Quinta do Vale is a family-run permaculture smallholding of around 2 hectares in the mountains of Central Portugal. It's in the early stages of transformation from a somewhat neglected traditionally-cultivated farm to a permaculture demonstration and education site to include water-retention landscaping, forest gardens, no-till raised beds, medicinal gardens, off-grid renewable power generation, waste recycling, indigenous forest restoration, natural buildings, passive solar greenhouses and various land-based crafts.
Our steeply-terraced mountainside land presents some challenging constraints to permaculture landscaping and design so our particular emphasis is on designing to the existing microclimatic variations across the site. The site has a range of different aspects and habitats to work with, natural springs and, generally, year-round running water. Many fruit and nut trees/shrubs are already established and these plantings will form the basis of forest garden-style cultivation designed to improve soil health, water retention and fire resistance as well as provide eventual self-sufficiency in food.
We are close to the reserva biogenética Mata da Margaraça, an indigenous forest reserve of various oaks, sweet chestnut, wild cherry, hazel, holly and their associated shrubs and understorey, and will be using this as the basic model for the gradual replacement of what is presently flammable, dry and impoverished pine and eucalyptus plantations above the cultivation terraces. We have enough forest land to be self-sufficient in sustainably-managed timber for building and firewood.
Various natural and traditional techniques are being used in building restoration and new construction, sourcing many of our materials on-site. Work is sympathetic to the unique traditions of the region.
In new construction we will be using a wide range of natural building techniques: roundwood timber framing, cob, straw-bale and lime and earthen plasters.
We're exploring a more distributed, decentralised concept of 'house' here. The communal/social functions of a home are grouped together in one building, but the more private spaces like bedrooms, bathrooms, studios, etc, are/will be dotted all over the land in the form of small natural buildings and more temporary/seasonal structures. Essentially the whole farm becomes part of the 'house'. The aim here is to introduce greater flexibility in our accommodation, to create synergistic relationships between rooms - like a bathroom-greenhouse combination - and to blur the conceptual separation between 'home' and 'out there' until eventually it ceases to exist. This arrangement also allows us to accommodate volunteers, interns, course and workshop participants as the quinta moves into its planned demonstration and education phase.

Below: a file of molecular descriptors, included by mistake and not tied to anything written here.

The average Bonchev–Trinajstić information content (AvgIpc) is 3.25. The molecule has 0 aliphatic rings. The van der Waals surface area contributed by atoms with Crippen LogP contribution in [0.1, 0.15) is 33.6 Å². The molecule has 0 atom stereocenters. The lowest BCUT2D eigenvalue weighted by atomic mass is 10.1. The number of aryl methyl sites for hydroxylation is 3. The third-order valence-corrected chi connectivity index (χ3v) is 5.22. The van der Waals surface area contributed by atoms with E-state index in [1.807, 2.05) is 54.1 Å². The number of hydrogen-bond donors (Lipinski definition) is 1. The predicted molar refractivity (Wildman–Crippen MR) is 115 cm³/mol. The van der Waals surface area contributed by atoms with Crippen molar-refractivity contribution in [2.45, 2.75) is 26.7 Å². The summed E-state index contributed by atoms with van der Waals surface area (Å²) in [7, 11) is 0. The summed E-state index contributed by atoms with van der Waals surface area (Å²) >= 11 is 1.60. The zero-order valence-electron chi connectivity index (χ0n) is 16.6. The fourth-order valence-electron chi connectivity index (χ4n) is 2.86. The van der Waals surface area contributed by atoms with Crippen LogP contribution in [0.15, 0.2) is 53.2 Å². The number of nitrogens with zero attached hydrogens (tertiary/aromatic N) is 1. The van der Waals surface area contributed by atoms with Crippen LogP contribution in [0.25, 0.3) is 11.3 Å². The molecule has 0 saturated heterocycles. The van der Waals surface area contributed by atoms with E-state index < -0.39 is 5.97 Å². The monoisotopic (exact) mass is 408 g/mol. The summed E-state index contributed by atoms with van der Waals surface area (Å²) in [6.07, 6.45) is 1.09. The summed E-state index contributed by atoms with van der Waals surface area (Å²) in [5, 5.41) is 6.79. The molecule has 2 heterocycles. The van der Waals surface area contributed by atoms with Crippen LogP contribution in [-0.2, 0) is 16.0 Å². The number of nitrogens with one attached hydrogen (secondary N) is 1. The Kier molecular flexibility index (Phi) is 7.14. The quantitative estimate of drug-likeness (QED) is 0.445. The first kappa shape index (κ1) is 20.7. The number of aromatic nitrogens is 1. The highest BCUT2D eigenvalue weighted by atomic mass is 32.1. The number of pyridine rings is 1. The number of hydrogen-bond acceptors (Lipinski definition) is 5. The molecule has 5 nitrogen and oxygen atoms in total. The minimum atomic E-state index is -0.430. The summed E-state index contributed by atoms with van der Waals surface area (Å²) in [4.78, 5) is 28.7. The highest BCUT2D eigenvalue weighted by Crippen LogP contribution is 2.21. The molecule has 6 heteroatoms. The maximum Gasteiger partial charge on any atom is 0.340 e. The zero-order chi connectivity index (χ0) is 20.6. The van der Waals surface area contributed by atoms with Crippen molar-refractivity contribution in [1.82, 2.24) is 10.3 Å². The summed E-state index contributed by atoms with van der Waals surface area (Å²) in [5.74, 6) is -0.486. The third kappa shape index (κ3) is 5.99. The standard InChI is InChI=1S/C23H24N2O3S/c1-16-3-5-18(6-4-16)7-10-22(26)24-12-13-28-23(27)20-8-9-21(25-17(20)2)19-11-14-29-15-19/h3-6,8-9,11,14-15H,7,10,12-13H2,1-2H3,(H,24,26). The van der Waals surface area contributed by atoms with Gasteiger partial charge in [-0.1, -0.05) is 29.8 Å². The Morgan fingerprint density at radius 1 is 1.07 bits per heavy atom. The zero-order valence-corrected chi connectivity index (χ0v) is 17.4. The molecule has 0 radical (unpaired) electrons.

We use composting toilets, both dry and flush (using vermicomposting for the latter), and integrate grey water treatment into cultivation.
We will also be exploring and developing the use of homeopathy in agriculture as well as cultivating a medicinal garden.
We plan to move into demonstration and education as it becomes realistic to do so. Right now, our efforts are going into getting ourselves established on the land, clearing and remedial work on existing plantings, extending plantings and increasing species diversity, implementing various water retention strategies including digging ponds and swales, assembling our basic infrastructure, building renovation and construction, and building raised beds for food cultivation.
We're now in a position to accommodate a limited number of volunteers.
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